ACCRA, (Xinhua) --
To ensure unhindered enforcement of its
Climate Change policy, government of Ghana seeks to
transform these policies into legally Mandatory
Instruments (laws), a senior public official has said.
interview with Xinhua after the one-day Stakeholder
Engagement for the Green Climate Fund (GCF) Readiness
and Closure here on Friday, Peter Dery, Head of Climate
Change and Sustainable Development Unit of the Ministry
of Environment, Science, Technology and Innovation
explained that until these regulations were turned into
laws it would be difficult to enforce them.
has to do with enforcement. What we are beginning to do
now is to turn the policy into legally mandatory
instruments like laws. So we are looking at for example
revising the Building Code to ensure that some of the
things in the policy reflect in the new Building
Regulation,” Dery disclosed.
he said the government was looking at revising some of
the existing laws including the Legislative Instrument
(LI) which regulates environmental permits to compel
people coming for environmental permits to meet certain
in the energy sector some laws are being revised to
ensure that we put in all these things,” he added.
Dery, the West African cocoa, gold and oil exporter had
undergone the GCF Readiness program and had by that been
able to build a number of capacities and strengthened a
number of institutions including those that will undergo
the accreditation process to become national
implementing entities for the GCF.
“There are a
number of activities that have been ongoing in terms of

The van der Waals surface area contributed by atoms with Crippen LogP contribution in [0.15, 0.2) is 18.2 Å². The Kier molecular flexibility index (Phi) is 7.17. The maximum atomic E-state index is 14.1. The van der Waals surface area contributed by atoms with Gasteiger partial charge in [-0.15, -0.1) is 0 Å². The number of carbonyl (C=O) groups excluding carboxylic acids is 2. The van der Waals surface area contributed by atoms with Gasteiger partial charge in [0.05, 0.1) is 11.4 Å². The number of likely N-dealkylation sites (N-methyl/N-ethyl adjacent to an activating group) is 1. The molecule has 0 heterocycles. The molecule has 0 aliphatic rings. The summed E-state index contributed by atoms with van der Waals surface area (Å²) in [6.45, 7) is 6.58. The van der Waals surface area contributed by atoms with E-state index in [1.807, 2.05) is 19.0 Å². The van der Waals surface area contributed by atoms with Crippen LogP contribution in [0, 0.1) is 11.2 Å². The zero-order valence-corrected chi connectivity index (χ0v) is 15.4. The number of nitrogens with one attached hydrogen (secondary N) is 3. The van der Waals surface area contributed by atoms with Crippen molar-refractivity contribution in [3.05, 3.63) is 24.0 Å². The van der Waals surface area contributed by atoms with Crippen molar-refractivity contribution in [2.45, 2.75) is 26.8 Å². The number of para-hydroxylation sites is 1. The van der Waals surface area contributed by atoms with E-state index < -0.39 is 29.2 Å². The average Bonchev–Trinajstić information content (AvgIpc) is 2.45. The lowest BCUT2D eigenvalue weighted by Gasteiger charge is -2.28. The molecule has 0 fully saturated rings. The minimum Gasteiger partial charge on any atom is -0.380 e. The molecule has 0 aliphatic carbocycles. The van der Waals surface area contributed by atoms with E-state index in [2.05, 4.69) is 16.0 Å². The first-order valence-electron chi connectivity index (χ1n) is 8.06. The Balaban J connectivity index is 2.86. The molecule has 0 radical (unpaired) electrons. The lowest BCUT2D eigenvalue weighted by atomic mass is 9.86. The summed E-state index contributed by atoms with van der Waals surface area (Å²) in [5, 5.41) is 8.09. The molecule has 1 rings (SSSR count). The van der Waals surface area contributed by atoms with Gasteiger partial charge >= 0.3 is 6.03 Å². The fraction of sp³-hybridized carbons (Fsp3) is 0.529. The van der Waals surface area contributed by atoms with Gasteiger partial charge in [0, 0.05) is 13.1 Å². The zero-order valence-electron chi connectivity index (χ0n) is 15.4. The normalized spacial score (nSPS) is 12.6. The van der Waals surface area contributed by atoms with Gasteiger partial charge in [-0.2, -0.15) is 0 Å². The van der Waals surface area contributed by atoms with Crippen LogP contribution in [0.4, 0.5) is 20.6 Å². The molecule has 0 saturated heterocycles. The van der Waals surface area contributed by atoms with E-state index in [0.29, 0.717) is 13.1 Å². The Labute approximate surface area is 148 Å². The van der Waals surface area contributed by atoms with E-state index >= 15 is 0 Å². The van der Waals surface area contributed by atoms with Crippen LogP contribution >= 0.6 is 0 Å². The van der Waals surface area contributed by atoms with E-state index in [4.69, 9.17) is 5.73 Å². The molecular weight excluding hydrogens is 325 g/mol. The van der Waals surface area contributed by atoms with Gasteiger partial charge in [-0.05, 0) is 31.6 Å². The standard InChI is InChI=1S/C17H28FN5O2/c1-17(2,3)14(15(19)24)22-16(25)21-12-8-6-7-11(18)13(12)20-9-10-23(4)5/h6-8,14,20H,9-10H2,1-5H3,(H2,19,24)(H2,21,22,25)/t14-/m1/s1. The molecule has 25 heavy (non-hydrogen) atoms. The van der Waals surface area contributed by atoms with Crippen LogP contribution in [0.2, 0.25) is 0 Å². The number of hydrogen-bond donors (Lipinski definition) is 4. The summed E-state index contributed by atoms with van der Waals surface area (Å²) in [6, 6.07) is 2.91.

climate change. The first is ensuring that we have
policy coherence, a policy document that tells us where
we are going. So with this, any institution that seeks
to help Ghana, by picking up that document will
understand what the country wants to do,” he added,
indicating that the next action is to mobilize funding
to be able to implement climate change programs.
Fraikue, Head of Natural Resource, Environmental and
climate change at the Ministry of Finance, said since
Ghana recognized its vulnerabilities from the impact of
climate change it had been working hard to mitigate the
impact even before the GCF was instituted.
aware of rainfall destroying our agriculture; rainfall
having negative impact on our generation of power; we
are aware of flooding affecting our cities and villages;
sea erosion washing away our coastal communities; and
the destruction of infrastructure,” she maintained.
destruction of food crop and non food crop farms by
floods as well as the inability to generate the needed
power for industrial use, according to Fraikue were all
economic realities that climate change had imposed on
the country .
two-year Readiness program completed, she was optimistic
that the country was ready to access funds from the GCF
to implement some of the adaptation and mitigation
programs it had drawn up.
still access the funds through the multilateral entities
like United Nations Environmental Program (UNEP)) and
the United Nations Development Program (UNDP). We have
about three projects that we have sent concept notes on
to the Fund.
“One is on
Renewable Energy; one is REDD+(Reducing Emissions from
Deforestation and Forest Degradation) being run by the
Forestry Commission; and the other one is Resilient
Agriculture. In all if they get approved then 310
million U.S. dollars will be made available to the